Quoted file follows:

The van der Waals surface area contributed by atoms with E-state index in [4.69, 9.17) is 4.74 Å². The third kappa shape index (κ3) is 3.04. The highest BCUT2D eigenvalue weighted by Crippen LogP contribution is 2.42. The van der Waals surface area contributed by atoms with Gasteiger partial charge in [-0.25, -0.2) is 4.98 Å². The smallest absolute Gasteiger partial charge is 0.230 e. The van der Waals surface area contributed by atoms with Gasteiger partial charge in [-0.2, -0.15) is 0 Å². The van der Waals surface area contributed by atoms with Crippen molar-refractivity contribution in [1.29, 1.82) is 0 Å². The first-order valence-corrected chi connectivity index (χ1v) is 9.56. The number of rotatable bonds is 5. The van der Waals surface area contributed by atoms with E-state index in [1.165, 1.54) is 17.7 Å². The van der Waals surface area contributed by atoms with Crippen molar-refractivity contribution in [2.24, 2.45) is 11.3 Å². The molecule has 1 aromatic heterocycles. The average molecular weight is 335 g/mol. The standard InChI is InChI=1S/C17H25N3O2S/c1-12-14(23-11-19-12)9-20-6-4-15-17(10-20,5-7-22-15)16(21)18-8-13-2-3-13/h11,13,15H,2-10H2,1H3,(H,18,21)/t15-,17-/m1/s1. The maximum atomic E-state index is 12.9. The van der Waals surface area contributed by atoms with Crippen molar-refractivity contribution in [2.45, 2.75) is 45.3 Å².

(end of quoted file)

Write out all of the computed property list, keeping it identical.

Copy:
The van der Waals surface area contributed by atoms with E-state index in [4.69, 9.17) is 4.74 Å². The third kappa shape index (κ3) is 3.04. The highest BCUT2D eigenvalue weighted by Crippen LogP contribution is 2.42. The van der Waals surface area contributed by atoms with Gasteiger partial charge in [-0.25, -0.2) is 4.98 Å². The smallest absolute Gasteiger partial charge is 0.230 e. The van der Waals surface area contributed by atoms with Gasteiger partial charge in [-0.2, -0.15) is 0 Å². The van der Waals surface area contributed by atoms with Crippen molar-refractivity contribution in [1.29, 1.82) is 0 Å². The first-order valence-corrected chi connectivity index (χ1v) is 9.56. The number of rotatable bonds is 5. The van der Waals surface area contributed by atoms with E-state index in [1.165, 1.54) is 17.7 Å². The van der Waals surface area contributed by atoms with Crippen molar-refractivity contribution in [2.24, 2.45) is 11.3 Å². The molecule has 1 aromatic heterocycles. The average molecular weight is 335 g/mol. The standard InChI is InChI=1S/C17H25N3O2S/c1-12-14(23-11-19-12)9-20-6-4-15-17(10-20,5-7-22-15)16(21)18-8-13-2-3-13/h11,13,15H,2-10H2,1H3,(H,18,21)/t15-,17-/m1/s1. The maximum atomic E-state index is 12.9. The van der Waals surface area contributed by atoms with Crippen molar-refractivity contribution in [2.45, 2.75) is 45.3 Å².